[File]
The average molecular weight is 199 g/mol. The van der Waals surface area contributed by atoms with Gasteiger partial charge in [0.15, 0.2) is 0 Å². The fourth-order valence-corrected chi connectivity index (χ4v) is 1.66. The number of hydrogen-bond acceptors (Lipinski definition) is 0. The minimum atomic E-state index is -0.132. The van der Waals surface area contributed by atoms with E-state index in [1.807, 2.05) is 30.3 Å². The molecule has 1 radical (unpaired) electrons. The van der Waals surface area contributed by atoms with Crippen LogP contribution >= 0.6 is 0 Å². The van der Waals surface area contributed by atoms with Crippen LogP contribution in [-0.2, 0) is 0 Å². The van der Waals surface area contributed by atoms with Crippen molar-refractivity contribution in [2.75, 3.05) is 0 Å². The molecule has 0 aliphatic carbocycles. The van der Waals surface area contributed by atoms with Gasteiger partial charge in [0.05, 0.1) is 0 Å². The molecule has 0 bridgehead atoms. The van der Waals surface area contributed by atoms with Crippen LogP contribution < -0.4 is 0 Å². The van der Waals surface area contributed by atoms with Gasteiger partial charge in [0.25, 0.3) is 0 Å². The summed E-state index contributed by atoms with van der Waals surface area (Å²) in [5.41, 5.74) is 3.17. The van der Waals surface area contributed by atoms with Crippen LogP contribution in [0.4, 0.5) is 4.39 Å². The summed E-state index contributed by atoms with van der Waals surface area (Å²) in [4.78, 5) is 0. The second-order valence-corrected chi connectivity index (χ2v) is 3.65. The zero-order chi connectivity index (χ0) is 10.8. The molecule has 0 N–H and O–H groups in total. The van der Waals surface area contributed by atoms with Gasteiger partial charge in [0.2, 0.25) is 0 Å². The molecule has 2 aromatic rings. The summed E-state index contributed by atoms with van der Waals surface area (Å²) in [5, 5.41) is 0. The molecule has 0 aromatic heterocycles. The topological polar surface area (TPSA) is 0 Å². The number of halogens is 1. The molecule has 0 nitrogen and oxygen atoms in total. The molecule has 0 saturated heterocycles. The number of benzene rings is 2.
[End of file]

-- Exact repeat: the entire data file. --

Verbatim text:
The average molecular weight is 199 g/mol. The van der Waals surface area contributed by atoms with Gasteiger partial charge in [0.15, 0.2) is 0 Å². The fourth-order valence-corrected chi connectivity index (χ4v) is 1.66. The number of hydrogen-bond acceptors (Lipinski definition) is 0. The minimum atomic E-state index is -0.132. The van der Waals surface area contributed by atoms with E-state index in [1.807, 2.05) is 30.3 Å². The molecule has 1 radical (unpaired) electrons. The van der Waals surface area contributed by atoms with Crippen LogP contribution >= 0.6 is 0 Å². The van der Waals surface area contributed by atoms with Crippen LogP contribution in [-0.2, 0) is 0 Å². The van der Waals surface area contributed by atoms with Crippen molar-refractivity contribution in [2.75, 3.05) is 0 Å². The molecule has 0 aliphatic carbocycles. The van der Waals surface area contributed by atoms with Gasteiger partial charge in [0.05, 0.1) is 0 Å². The molecule has 0 bridgehead atoms. The van der Waals surface area contributed by atoms with Crippen LogP contribution < -0.4 is 0 Å². The van der Waals surface area contributed by atoms with Gasteiger partial charge in [0.25, 0.3) is 0 Å². The summed E-state index contributed by atoms with van der Waals surface area (Å²) in [5.41, 5.74) is 3.17. The van der Waals surface area contributed by atoms with Crippen LogP contribution in [0.4, 0.5) is 4.39 Å². The summed E-state index contributed by atoms with van der Waals surface area (Å²) in [4.78, 5) is 0. The second-order valence-corrected chi connectivity index (χ2v) is 3.65. The zero-order chi connectivity index (χ0) is 10.8. The molecule has 0 N–H and O–H groups in total. The van der Waals surface area contributed by atoms with Gasteiger partial charge in [0.2, 0.25) is 0 Å². The molecule has 2 aromatic rings. The summed E-state index contributed by atoms with van der Waals surface area (Å²) in [5, 5.41) is 0. The molecule has 0 aromatic heterocycles. The topological polar surface area (TPSA) is 0 Å². The number of halogens is 1. The molecule has 0 nitrogen and oxygen atoms in total. The molecule has 0 saturated heterocycles. The number of benzene rings is 2.